Windows: File copy/move with filename regular expressions

file managementregexwindowsxcopy

i basically want to run:

C:\>xcopy [0-9]{13}\.(gif|jpg|png) s:\TargetFolder /s

i know xcopy doesn't support regular-expression filename searches.

i can't find out how to find out if PowerShell has a Cmdlet to copy files; and if it does, how to find out if it supports regular expression filename matching.

Can anyone think of a way to perform a recursive file copy/move with regex filename matching?

Best Answer

I like using all Powershell commands when I can. After a bit of testing, this is the best I can do.

$source = "C:\test" 
$destination = "C:\test2" 
$filter = [regex] "^[0-9]{6}\.(jpg|gif)"

$bin = Get-ChildItem -Path $source | Where-Object {$_.Name -match $filter} 
foreach ($item in $bin) {Copy-Item -Path $item.FullName -Destination $destination}

The first three lines are just to make this easier to read, you can define the variables inside the actual commands if you want. The key to this code sample is the the "Where-Object" command which is a filter that accepts regular expression matching. It should be noted that regular expression support is a little weird. I found a PDF reference card here that has the supported characters on the left side.

[EDIT]

As "@Johannes Rössel" mentioned, you can also reduce the last two lines down to a single line.

((Get-ChildItem -Path $source) -match $filter) | Copy-Item -Destination $destination

The main difference is that Johannes's way does object filtering and my way does text filtering. When working with Powershell, it's almost always better to use objects.

[EDIT2]

As @smoknheap mentioned, the above scripts will flatten out the folder structure and put all your files in one folder. I'm not sure if there is a switch that retains folder structure. I tried the -Recurse switch and it doesn't help. The only way I got this to work is to go back to string manipulation and add in folders to my filter.

$bin = Get-ChildItem -Path $source -Recurse | Where-Object {($_.Name -match $filter) -or ($_.PSIsContainer)}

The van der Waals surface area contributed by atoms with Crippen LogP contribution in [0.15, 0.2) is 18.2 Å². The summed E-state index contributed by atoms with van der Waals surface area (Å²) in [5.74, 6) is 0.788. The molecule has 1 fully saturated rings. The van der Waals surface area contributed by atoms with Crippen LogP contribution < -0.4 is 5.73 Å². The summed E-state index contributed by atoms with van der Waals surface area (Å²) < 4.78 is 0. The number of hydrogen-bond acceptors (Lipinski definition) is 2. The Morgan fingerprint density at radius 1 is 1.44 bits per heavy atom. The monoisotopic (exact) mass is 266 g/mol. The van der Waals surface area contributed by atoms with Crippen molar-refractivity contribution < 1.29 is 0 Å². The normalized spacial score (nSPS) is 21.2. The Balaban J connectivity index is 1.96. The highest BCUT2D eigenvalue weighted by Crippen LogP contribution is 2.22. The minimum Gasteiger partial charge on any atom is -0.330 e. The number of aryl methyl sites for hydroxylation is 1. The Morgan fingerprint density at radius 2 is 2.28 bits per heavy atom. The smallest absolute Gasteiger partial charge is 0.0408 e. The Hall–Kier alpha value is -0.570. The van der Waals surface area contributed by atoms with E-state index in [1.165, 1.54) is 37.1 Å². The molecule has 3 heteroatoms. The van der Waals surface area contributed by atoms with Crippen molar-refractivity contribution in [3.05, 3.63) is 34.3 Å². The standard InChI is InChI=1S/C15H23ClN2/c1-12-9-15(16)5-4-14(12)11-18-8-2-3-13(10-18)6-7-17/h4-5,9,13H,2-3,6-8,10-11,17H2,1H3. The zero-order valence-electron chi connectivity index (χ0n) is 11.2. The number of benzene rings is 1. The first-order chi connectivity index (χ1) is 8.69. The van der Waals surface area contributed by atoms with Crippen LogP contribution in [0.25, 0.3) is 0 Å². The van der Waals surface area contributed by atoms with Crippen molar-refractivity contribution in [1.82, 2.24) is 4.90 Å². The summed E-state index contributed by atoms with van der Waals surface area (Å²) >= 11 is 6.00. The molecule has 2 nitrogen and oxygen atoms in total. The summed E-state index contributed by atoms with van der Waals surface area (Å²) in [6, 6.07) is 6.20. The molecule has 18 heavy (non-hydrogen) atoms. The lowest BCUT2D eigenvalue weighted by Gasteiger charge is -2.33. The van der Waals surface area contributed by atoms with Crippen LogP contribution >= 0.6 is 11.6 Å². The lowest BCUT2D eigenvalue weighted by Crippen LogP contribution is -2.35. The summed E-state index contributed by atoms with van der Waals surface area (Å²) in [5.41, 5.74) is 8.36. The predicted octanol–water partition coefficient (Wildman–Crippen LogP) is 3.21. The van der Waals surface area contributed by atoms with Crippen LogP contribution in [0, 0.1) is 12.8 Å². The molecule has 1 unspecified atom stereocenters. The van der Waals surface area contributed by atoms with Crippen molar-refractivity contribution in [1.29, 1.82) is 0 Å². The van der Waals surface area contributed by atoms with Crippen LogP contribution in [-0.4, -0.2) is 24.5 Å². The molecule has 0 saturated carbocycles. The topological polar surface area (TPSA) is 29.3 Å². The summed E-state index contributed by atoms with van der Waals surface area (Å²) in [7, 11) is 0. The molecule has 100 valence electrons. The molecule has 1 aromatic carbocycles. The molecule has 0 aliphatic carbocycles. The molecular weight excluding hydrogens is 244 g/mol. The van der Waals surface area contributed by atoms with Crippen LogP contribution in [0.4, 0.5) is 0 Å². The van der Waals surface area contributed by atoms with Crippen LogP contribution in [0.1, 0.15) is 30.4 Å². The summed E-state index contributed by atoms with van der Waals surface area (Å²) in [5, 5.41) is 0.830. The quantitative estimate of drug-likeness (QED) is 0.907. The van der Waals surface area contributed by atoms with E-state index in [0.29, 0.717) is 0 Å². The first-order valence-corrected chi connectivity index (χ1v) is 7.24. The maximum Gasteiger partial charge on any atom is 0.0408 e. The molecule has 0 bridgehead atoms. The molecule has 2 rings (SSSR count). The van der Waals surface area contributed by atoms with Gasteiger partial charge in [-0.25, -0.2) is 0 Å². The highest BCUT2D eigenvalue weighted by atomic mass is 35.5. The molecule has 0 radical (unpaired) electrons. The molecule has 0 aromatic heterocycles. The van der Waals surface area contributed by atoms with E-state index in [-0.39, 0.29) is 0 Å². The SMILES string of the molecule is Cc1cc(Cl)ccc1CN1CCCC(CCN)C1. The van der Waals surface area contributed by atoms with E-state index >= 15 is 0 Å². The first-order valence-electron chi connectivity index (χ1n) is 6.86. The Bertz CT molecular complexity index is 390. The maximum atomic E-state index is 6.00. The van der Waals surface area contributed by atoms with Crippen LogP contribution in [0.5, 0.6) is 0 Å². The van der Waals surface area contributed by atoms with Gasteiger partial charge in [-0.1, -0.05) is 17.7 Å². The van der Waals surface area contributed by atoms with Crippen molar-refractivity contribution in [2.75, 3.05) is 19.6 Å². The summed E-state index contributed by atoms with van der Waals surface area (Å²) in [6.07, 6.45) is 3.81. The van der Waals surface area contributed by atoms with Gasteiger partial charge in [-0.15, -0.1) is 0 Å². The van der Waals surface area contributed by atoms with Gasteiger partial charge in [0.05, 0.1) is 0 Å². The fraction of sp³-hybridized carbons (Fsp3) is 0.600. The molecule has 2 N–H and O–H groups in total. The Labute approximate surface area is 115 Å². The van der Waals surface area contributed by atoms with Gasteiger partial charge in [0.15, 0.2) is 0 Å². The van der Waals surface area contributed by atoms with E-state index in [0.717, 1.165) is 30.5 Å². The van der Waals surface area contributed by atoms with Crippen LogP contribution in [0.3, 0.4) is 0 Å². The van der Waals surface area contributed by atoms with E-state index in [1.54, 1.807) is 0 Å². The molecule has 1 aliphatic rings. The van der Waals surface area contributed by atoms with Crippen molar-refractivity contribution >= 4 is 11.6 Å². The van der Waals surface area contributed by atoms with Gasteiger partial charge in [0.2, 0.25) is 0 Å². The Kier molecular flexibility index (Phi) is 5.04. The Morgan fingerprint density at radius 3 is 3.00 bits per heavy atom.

foreach ($item in $bin) {
    Copy-Item -Path $item.FullName -Destination $item.FullName.ToString().Replace($source,$destination).Replace($item.Name,"")
    }

I'm sure that there is a more elegant way to do this, but from my tests it works. It gather s everything and then filters for both name matches and folder objects. I had to use the ToString() method to gain access to the string manipulation.

[EDIT3]

Now if you want to report the pathing to make sure you have everything correct. You can use the "Write-Host" Command. Here's the code that will give you some hints as to what's going on.

cls
$source = "C:\test" 
$destination = "C:\test2" 
$filter = [regex] "^[0-9]{6}\.(jpg|gif)"

$bin = Get-ChildItem -Path $source -Recurse | Where-Object {($_.Name -match $filter) -or ($_.PSIsContainer)}
foreach ($item in $bin) {
    Write-Host "
----
Obj: $item
Path: "$item.fullname"
Destination: "$item.FullName.ToString().Replace($source,$destination).Replace($item.Name,"")
    Copy-Item -Path $item.FullName -Destination $item.FullName.ToString().Replace($source,$destination).Replace($item.Name,"")
    }

This should return the relevant strings. If you get nothing somewhere, you'll know what item is having problems with.

Hope this helps